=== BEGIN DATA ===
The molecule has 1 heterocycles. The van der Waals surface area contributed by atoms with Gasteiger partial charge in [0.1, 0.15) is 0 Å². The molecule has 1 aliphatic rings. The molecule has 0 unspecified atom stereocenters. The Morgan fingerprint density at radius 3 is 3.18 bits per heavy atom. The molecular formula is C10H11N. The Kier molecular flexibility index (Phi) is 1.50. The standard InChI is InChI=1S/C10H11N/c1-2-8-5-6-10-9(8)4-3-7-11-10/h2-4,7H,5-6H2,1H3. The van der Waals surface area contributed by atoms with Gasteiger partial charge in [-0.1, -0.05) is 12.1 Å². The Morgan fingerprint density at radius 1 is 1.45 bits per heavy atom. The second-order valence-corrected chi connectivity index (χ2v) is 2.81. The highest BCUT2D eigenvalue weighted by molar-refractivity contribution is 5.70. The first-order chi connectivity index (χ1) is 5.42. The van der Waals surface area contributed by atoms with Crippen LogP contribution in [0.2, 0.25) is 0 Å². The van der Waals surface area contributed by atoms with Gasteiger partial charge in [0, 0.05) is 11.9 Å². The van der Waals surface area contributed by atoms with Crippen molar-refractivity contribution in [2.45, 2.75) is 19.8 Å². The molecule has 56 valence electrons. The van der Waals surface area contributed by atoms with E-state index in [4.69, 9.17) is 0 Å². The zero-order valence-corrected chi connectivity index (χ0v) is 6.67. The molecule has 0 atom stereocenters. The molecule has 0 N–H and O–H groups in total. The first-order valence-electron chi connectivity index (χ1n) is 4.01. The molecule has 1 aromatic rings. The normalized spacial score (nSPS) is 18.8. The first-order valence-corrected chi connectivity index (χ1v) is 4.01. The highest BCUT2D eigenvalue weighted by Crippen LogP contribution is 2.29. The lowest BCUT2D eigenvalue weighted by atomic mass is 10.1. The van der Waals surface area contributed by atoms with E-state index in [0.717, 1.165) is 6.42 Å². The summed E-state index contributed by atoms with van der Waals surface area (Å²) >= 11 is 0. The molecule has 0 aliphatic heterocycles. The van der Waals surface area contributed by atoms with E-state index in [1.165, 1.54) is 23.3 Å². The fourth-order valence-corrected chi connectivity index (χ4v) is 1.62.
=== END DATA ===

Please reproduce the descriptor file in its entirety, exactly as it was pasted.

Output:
The molecule has 1 heterocycles. The van der Waals surface area contributed by atoms with Gasteiger partial charge in [0.1, 0.15) is 0 Å². The molecule has 1 aliphatic rings. The molecule has 0 unspecified atom stereocenters. The Morgan fingerprint density at radius 3 is 3.18 bits per heavy atom. The molecular formula is C10H11N. The Kier molecular flexibility index (Phi) is 1.50. The standard InChI is InChI=1S/C10H11N/c1-2-8-5-6-10-9(8)4-3-7-11-10/h2-4,7H,5-6H2,1H3. The van der Waals surface area contributed by atoms with Gasteiger partial charge in [-0.1, -0.05) is 12.1 Å². The Morgan fingerprint density at radius 1 is 1.45 bits per heavy atom. The second-order valence-corrected chi connectivity index (χ2v) is 2.81. The highest BCUT2D eigenvalue weighted by molar-refractivity contribution is 5.70. The first-order chi connectivity index (χ1) is 5.42. The van der Waals surface area contributed by atoms with Crippen LogP contribution in [0.2, 0.25) is 0 Å². The van der Waals surface area contributed by atoms with Gasteiger partial charge in [0, 0.05) is 11.9 Å². The van der Waals surface area contributed by atoms with Crippen molar-refractivity contribution in [2.45, 2.75) is 19.8 Å². The molecule has 56 valence electrons. The van der Waals surface area contributed by atoms with E-state index in [4.69, 9.17) is 0 Å². The zero-order valence-corrected chi connectivity index (χ0v) is 6.67. The molecule has 0 atom stereocenters. The molecule has 0 N–H and O–H groups in total. The first-order valence-electron chi connectivity index (χ1n) is 4.01. The molecule has 1 aromatic rings. The normalized spacial score (nSPS) is 18.8. The first-order valence-corrected chi connectivity index (χ1v) is 4.01. The highest BCUT2D eigenvalue weighted by Crippen LogP contribution is 2.29. The lowest BCUT2D eigenvalue weighted by atomic mass is 10.1. The van der Waals surface area contributed by atoms with E-state index in [0.717, 1.165) is 6.42 Å². The summed E-state index contributed by atoms with van der Waals surface area (Å²) >= 11 is 0. The molecule has 0 aliphatic heterocycles. The van der Waals surface area contributed by atoms with E-state index in [1.165, 1.54) is 23.3 Å². The fourth-order valence-corrected chi connectivity index (χ4v) is 1.62.